Based on the information gathered, humankind will know how to better manage risky situations involving asteroids. “In the future we will know how big the impact should be and where we should hit an asteroid. At the same time, we will learn what kind of resources are found on asteroids and whether we can use them for the benefit of humanity,” added Iulian-Emil Juhasz, Head of Space Segment and Robotics, GMV Romania.

Hera has Romanian eyes

To reach the binary asteroid Didymos safely, the Hera mission will be guided by a system designed in Romania. GMV is developing a guidance and navigation system (GNS) based on data analysis from the mission’s cameras and sensors. Using algorithms designed in Romania, teams on the ground will know whether the spacecraft is still heading towards the asteroid or has deviated from the established trajectory.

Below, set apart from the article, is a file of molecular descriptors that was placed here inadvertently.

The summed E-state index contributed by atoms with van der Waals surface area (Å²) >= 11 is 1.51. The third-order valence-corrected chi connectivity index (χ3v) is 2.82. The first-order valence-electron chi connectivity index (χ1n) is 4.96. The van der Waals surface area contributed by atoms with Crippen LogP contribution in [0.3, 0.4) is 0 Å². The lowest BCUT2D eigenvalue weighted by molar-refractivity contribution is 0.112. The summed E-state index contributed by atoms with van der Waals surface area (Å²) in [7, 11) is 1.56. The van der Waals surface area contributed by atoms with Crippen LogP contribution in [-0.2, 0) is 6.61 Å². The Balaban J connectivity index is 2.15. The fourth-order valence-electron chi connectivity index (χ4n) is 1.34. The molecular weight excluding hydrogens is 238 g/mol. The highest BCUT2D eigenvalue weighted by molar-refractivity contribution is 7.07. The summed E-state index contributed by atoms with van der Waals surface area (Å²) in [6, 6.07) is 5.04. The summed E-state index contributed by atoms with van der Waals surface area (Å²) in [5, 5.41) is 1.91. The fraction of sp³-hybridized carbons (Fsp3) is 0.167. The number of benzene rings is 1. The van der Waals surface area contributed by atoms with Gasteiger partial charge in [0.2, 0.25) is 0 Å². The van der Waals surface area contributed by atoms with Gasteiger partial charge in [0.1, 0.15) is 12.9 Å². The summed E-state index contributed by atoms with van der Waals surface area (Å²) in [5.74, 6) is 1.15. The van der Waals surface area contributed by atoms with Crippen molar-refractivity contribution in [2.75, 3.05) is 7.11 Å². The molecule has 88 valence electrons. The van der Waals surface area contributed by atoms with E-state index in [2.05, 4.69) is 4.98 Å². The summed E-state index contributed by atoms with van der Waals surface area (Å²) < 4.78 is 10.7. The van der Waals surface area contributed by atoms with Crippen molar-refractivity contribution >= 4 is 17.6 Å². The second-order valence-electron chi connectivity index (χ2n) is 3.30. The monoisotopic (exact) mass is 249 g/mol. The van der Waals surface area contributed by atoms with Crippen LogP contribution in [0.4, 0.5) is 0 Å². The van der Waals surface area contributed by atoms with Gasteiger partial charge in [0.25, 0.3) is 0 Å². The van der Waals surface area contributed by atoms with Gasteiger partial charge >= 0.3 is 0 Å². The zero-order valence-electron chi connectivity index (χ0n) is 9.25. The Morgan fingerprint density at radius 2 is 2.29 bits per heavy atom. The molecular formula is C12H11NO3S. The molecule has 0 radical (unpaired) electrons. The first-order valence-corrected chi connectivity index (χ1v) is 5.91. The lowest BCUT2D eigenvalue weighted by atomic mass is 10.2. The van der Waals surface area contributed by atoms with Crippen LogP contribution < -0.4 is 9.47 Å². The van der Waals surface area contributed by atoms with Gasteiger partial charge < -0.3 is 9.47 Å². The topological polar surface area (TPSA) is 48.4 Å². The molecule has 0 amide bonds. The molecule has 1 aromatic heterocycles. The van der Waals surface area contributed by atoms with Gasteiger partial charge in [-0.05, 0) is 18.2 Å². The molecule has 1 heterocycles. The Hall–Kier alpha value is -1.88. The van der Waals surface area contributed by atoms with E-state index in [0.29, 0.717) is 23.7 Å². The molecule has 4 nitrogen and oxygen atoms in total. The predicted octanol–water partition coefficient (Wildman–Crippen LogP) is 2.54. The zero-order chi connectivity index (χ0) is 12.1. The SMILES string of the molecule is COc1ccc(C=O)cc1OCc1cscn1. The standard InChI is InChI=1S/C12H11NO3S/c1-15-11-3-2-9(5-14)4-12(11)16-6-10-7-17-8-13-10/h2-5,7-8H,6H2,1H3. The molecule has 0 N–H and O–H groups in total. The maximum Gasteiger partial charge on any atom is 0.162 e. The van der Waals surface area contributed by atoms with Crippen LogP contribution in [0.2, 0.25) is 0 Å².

If the spacecraft needs to readjust its trajectory, the commands received will be ‘translated’ into a signal that the vehicle can interpret and execute also using GMV technology.

Hera’s journey to the asteroid will take more than two years, and the landscape will change several times along the way, so the mission’s guidance will need to be different along the way. “At first, the asteroid will be so far away that there will be only one pixel on the mission camera, gradually turning into a cluster of pixels. During this phase, the GNS system will rely on keeping the asteroid in the camera’s field of view so that the mission is always aimed at that point,” says Iulian-Emil Juhasz.

As Hera approaches the asteroid, the guidance system must take other factors into account, constantly calculating where the centre of the asteroid is and how it is moving.